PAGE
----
Strauss Center Distinguished Scholar H.W. Brands released his most recent book, The General vs. the President: MacArthur and Truman at the Brink of Nuclear War, on October 11. Leading up to the release of his latest tome on an important era of American history, Professor Brands contributed to Smithsonian Magazine a piece titled "The Redacted Testimony that Fully Explains why General MacArthur was Fired".

Strauss Center Distinguished Scholar Jason Cons recently published the Research Brief “Exploring State Vulnerability and Climate Change: Bangladesh’s Resilience Plan” as part of the Complex Emergencies and Political Stability in Asia (CEPSA) Program. Cons explores how over the past decade, Bangladesh has emerged as a climate state and has distinguished itself by developing innovative policy solutions to address environmental challenges.

In CCAPS Research Brief No. 35, Pathways of Governance Aid Effectiveness: Countries with Low Human Development, CCAPS researcher Daniel Robles Olson explores the effectiveness of democracy aid programs in two high-poverty and low-human development countries: Benin and Guinea.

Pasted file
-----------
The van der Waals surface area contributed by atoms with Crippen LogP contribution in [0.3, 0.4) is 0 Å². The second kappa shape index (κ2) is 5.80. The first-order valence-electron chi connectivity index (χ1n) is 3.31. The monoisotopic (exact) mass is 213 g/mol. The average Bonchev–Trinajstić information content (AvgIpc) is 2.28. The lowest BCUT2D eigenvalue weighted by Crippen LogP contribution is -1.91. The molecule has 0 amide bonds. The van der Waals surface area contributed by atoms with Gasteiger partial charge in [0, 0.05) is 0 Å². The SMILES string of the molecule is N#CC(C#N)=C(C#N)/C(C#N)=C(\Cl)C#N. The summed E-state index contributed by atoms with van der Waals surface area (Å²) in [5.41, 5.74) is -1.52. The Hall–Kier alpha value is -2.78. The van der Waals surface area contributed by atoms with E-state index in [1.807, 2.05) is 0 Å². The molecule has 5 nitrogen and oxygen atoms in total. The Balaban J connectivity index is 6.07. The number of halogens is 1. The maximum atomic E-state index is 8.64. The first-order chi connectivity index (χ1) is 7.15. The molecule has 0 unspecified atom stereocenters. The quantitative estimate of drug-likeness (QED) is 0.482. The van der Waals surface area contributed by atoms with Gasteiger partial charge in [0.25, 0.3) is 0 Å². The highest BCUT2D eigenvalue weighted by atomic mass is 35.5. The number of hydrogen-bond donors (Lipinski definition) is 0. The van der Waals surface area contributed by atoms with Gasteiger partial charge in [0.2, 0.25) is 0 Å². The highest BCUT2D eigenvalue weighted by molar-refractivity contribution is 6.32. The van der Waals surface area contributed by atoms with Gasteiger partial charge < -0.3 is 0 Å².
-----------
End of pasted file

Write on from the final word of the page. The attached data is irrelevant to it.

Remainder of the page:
Strauss Center Distinguished Scholar Eugene Gholz was recently cited in an article in The National Interest entitled “No Bigger Question: How Should the U.S. Handle the Rise of China?” As part of a foreign policy roundtable hosted by the Center for National Interest, topics included whether diplomatic trends, technology, and other factors make it less critical for the U.S. to actively contain China. This recap of the conversation cites Gholz’s argument that Anti-Access/Area Denial (A2/AD) technology keeps China contained to its surrounding “first island chain,” which has the effect of stabilizing the situation.

Earlier this year, UT System Chancellor William McRaven announced a "quantum leap" effort focused on national security issues and opportunities. That effort led to the creation of the Texas National Security Network. The Network is proud to offer a generous fellowship opportunity for graduate students from any UT System campus who are accepted into the Archer Center's summer Graduate Program in Public Policy and secure a national security-related internship in the Washington, D.C.-area.